When people talk about investing, they’re often referring to stocks, bonds, real estate, precious metals or foreign currency. Those investment vehicles can offer a nice long-term return on your money, but they come with disadvantages. They can be incredibly volatile. They can carry quite a bit of risk. Often, there’s a significant amount of money needed for even a minimum investment. Sometimes it can be tricky to get your money out of the investment. Those are all significant disadvantages that are overlooked when people get excited about the potential for huge returns.
On the other side of the spectrum is the humble savings account. It’s not glamorous. In fact, it’s pretty boring – so boring that many people don’t even qualify it as an investment, though like any other investment, it’s a method of putting aside money for the future in order to create or preserve wealth. And it is an investment option that takes care of virtually every problem mentioned above.
Many people overlook savings accounts because of the relatively low long-term returns that one can expect from a savings account compared to the anticipated returns of other long-term investments. Often, savings accounts return a rate below inflation. However, a number of other advantages of savings accounts make up for that relatively low return.
Let’s take a closer look.
It’s FDIC-insured. What this means is that for the first $250,000 you have in a savings account, you’re automatically insured by the Federal Deposit Insurance Corporation against the failure of your bank. If your bank were to go out of business, the money in your account would be safe. You would either be paid that money directly or, more likely, a new account would be opened for you at another bank with the same balance as before.
Simply put, you’re not going to lose money in your savings account if a business fails. The same cannot be said of many other investments.
It’s low-risk. Savings accounts, by their very nature, don’t lose money. In many investments, you’ll lose money over the course of individual days, weeks, months or even years. But with a savings account, your balance won’t go down. It will only go up. (That is, until you take money out, of course.)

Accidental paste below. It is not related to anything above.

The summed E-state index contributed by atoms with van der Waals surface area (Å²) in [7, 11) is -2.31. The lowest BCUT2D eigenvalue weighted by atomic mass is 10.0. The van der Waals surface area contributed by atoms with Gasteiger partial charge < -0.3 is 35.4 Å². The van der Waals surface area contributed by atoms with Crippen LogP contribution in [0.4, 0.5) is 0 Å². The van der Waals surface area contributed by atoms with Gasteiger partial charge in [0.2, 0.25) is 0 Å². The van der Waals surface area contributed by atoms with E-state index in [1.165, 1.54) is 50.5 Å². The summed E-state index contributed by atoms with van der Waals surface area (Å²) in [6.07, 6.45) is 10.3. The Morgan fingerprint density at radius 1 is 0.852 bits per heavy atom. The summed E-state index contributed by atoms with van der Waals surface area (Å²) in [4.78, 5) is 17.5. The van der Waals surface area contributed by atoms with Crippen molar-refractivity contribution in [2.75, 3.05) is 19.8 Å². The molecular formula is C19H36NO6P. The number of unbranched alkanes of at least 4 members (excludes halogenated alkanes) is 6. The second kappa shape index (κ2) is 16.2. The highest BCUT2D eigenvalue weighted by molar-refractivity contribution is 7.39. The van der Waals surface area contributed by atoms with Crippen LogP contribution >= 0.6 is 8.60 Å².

This is a huge mark in a savings account’s favor during a downturn in the stock market, bond market or real estate market. In 2008, when the S&P 500 dropped nearly 40 percent of its value in a single year, savings accounts everywhere held all of their value and even increased in value.
The advantage of savings accounts here is that they’re safe from volatility. If it is imperative that you not lose value in your investment in the short term, then a savings account will accomplish that wonderfully. Investments in the stock market, real estate and other products often lose value over the course of a year – or even three-year or five-year periods. That won’t happen in a savings account.
If you can’t afford to lose some of your money, a savings account is a great place to put it.
That’s not true for many other investments. Even the more liquid ones can take several days to get money into your pocket (or, more accurately, into your checking account). Some investment products, such as real estate properties, can take months or years to sell off, so that you have your money in hand.
This is why many people use their savings accounts as an emergency fund. When an emergency comes, they can easily access those funds and immediately have the cash they need to deal with urgent life problems. That often doesn’t work with other investments.
It does earn a return (albeit a small one). While a savings account doesn’t earn a big return, it can earn a small one – as much as 2 percent, depending on the bank.
That’s not a big flashy number like you might earn in the stock market, but it’s a steady and reliable number. You’ll earn that return like clockwork, and it won’t ever dip on you (unless your bank notifies you that it’s adjusted rates). In fact, in recent months, savings account rates have been rising steadily. That’s far better than the alternative of just stashing cash in your mattress.
It doesn’t require a big initial investment. Many investments, such as real estate properties and mutual funds, require a significant amount of money as an initial investment. For example, the Vanguard Total Stock Market Index Fund requires a $3,000 initial investment. Most real estate investments are quite expensive, often requiring a mortgage in order for most people to be able to afford them.
You’re not going to get rich from a savings account, but you’re not going to lose your shirt, either. A savings account is a safe place to put your money when you can’t afford to lose any or think you’ll need it in an emergency. It’s also a good place to put some of your investments as a hedge against losses – you can’t lose everything if some of your money is in an ordinary savings account, after all. It is a great short-term option.
Don’t overlook the virtues of the ordinary savings account. It can and should be a part of your financial plans.